4. Sauvignon Blanc 2013. Amphora
This is another first for me. I've never made a wine with Sauvignon Blanc before, but there's always a first time for everything, no? So, just up the road from El Tiemblo, in Cebreros there's a 'finca' (an estate) that produces very good quality olives, honey, vegetables, and ... grapes. I had the opportunity to buy some of those grapes, and I did.
Two days soaking on the skins, then crushed, pressed and pumped into a clay amphora, and into a stainless steel tank. Just like the Airén, nothing added, nothing taken out, no unnecessary processing.
At the time of witing this post (mid-December) it's tasting very nicely. No cat-piss at all, though I don't know if that's a good thing or a bad thing! For tasting notes and considered opinions on these wines see Nacho Bueno's blog here (in Spanish) and also Mar Galvan's tasting notes here (pending).
5. Sauvignon Blanc 2013. Stainless Steel
Same as above.
6. Chelva 2013 (A). Stainless Steel
Now, this is by far the most interesting experiment I did this year. And I'm definitely going to be doing more of it next year. I did three experiments, but two of them were failures in the sense that the wines were not very pleaseant or interesting to drink or enjoy. But they were of course extremely useful to me, as a winemaker. The third experiment is quite drinkable and interesting, though I'm not going to 'release' it for sale. I will of course sell it and ship it to anyone who orders it. See here for some tasting notes and opinions that are not mine!
Personally, I quite like it, and if no-one else wants it I'll just use it as my own personal table-wine for the year!
7. Chelva 2013 (B). Stainless Steel
Horrible. Crap. Don't even try it it, unless you're a wine geek. It has lots of academic, vinous interest, but it's not the type of wine that you can sip and enjoy while flirting or just having a normal conversation, or while having lunch! It's even more extreme that the above Chelva (A). But don't get me wrong, it has no faults or defects, and is perfectly drinkable, it's just that it's rather ... unusual, or maybe 'green' is the word, I'm not sure what the descriptors are. Basically, IMO, this is because the grapes were picked earlier than the Chelva (B). See about half-way down this post.
Chelva (C). Stainless Steel. This third Chelva experiment, I'm not even going to dignify with an experiment number!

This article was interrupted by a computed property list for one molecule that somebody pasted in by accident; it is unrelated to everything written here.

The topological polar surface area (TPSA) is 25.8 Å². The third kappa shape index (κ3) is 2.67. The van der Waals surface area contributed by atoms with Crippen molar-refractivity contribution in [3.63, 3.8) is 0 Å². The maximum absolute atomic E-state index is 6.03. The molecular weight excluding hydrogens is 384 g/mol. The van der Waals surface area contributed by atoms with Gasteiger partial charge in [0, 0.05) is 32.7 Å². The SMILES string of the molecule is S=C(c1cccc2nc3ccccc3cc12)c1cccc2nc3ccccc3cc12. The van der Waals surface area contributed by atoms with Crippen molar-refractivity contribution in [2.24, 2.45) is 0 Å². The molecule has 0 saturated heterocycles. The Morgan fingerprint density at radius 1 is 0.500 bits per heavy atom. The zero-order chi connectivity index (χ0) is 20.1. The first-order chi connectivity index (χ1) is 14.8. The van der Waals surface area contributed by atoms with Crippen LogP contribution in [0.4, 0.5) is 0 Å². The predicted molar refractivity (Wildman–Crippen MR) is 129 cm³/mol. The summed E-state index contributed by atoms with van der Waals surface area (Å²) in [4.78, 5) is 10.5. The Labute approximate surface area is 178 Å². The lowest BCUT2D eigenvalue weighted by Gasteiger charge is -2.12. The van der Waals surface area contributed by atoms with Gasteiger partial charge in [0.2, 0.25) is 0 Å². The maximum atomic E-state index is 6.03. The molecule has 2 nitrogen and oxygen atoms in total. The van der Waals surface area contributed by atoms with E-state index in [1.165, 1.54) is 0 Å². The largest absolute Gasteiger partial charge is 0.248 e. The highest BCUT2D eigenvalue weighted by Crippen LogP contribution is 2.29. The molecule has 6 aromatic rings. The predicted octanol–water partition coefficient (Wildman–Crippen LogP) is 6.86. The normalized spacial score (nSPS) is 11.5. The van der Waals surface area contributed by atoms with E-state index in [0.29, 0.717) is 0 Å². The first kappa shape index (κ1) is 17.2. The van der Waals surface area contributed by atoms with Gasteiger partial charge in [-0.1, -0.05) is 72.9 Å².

8. Malvar 2013 (A). Amphora
9. Malvar 2013 (B). Amphora
10. Malvar 2013 (C). Amphora
|Malvar, Malvar and Malvar|
These three white, skin-contact ('orange') wines should have been all the same, because they're made with the same grapes, from the same vineyard (Malvar from Villarejo), harvested on the same day, and processed in exactly the same way - grapes destemmed and crushed manually and everything (must, skins, pips) poured into three different clay amphorae. The only difference is in the size and shape of the amphorae. And maybe the composition of the clay? Or the linings? Whatever. The fact is that the three wines taste slightly different. I don't know yet whether to keep them and sell them separately, or to blend them all together. Time and tastings will tell.
In any case, I'm not going to release them for at least a year. I believe that 'orange' wines improve over time and age well (at least mine do!). I still have a few hundred bottles from 2012, and they are tasting really well. The complexity and intensity of the aromas and tastes are amazing.
Now the reds:
I think I'll write about the reds some other time, because at this rate I won't have this post finished till next year! Just to say that I have these 4 reds this year:
11. Tempranillo (Carabaña).
12. Tempranillo (El Tiemblo).
13. Garnacha (Sotillo)
14. Garnacha (El Tiemblo)
So Merry Christmas, everybody. For the holidays in general I recommend you drink the wine you like, and will enjoy, and try not to pay too much attention to all these recommendations that ar in our faces everywhere :)